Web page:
These are not the only reasons for criticisms against the mission. The independent newspaper EUObserver pointed out that this initiative has been virtually the only concrete result of the January Berlin Conference on Libya, which succeeded in bringing together the main parties to the conflict for the first time in a long while and was unanimously considered a small but positive step. And instead of building on that step, the months of negotiations between the European countries before “Irini”‘s launch were marked by controversy and divisions: the mission—the newspaper suggests—should have been more properly called “Eris,” the Greek goddess of discord.
Indeed, certain Member States wanted to prevent the new operation from rescuing refugees in the future, causing a “pull effect” (whose actual existence has never been supported by empirical evidence) for the desperate crossing the Mediterranean sea. That’s why a particular control mechanism has been established: “Irini” must be reconfirmed unanimously every four months by the Political and Security Committee (PSC) of the Council of the EU, and without confirmation, the operation would be terminated. In addition to this, an individual Member State can arrange for the operation to leave a particular sea area immediately and for eight days. On May 8, as well as withdrawing from the operation, Malta also threatened to use its veto options to terminate the mission if the EU keeps failing to address the issue of sea rescue and disembarkment of rescued migrants. This circumstance clearly shows to what extent migration remains one of the main controversial and insoluble issues within the EU.
Meanwhile, the Libyan war has escalated again. On April 27, Haftar blatantly broke the Libyan Political Agreement negotiated in 2015 under the auspices of the United Nations, proclaiming himself head of Libya. Three days later, he declared a unilateral truce, rejected by Tripoli. On May 4, the Libyan government addressed a letter to the UN Security Council, stating that past violations “make it impossible for us to trust the truce that Haftar announces.” In other words, al Sarraj was concerned that the Cyrenaica strongman could use the ceasefire to gather his men after his recent military losses. On May 18, the GNA reported that it had regained control over the Al-Watiya airbase, located southwest of the capital Tripoli and previously used by Haftar’s militias to launch their military operations.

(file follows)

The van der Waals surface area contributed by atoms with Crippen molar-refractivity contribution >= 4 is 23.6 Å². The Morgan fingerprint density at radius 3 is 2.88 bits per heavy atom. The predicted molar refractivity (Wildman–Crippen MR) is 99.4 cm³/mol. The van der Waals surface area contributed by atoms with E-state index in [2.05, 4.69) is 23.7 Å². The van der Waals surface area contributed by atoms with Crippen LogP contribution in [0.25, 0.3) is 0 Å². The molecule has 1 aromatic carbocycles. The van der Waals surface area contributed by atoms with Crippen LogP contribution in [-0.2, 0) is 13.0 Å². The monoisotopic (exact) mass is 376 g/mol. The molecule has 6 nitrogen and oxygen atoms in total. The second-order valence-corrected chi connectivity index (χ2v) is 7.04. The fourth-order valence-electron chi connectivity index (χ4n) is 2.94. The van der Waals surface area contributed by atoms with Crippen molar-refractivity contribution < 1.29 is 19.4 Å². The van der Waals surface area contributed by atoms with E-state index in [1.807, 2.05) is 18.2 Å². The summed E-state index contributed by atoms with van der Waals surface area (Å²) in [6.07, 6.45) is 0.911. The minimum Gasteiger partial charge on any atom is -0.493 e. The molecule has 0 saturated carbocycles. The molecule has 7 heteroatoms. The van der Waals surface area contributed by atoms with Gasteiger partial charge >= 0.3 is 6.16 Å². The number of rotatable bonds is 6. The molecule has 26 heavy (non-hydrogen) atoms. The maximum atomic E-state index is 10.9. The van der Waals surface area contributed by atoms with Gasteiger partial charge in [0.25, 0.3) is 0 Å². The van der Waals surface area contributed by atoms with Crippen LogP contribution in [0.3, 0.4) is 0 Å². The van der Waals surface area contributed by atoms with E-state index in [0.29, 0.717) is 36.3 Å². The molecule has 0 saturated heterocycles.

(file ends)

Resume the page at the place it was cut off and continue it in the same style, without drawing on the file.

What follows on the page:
According to the New York Times, Turkey, whose firepower prevailed over Russian air defense batteries, played a crucial role in the stunning reversal of fortune for the UN-backed Tripoli government. In this regard, UN experts are also investigating the suspected deployment of at least eight Russian-made fighter jets to Libya in support of Haftar. This circumstance would reflect Moscow’s increasing involvement in the conflict, which diplomats fear may lead to a confrontation with Ankara. It is no coincidence that, in light of the airbase’s recapture, the headline of an article published by the European Council on Foreign Relations reads, “It’s Turkey’s Libya now”.
The issue of foreign influences in Libya is perhaps one of the most controversial. At the beginning of May, a confidential report from the group of experts that assisted the UN Sanctions Committee was leaked to the press. According to the media, the document states that since 2018, the Russian private military company Wagner has deployed around 1,200 mercenaries to Libya in support of Haftar. The report also mentions ongoing investigations into the recruitment of Syrian fighters reportedly carried out by Turkey and Russia in support of al Sarraj and Haftar, respectively.
“Keep your hands off Libya,” former Special Envoy Ghassan Salamé, who throughout his mandate had highlighted the extent of foreign interests in the country, urged a few months ago. The UN Secretary-General António Guterres has repeatedly shared the same concerns. So did more recently the interim Special Representative, Stephanie Williams, who on April 24 told reporters, “What we have now is a perfect storm, an ongoing, in fact, escalating conflict that is directly being fueled by external parties – it is really now much more of a burgeoning proxy war.” Still, to date, the UN itself has failed to achieve any concrete result, other than showing those divisions and conflicting interests dramatically reflected in its own Security Council.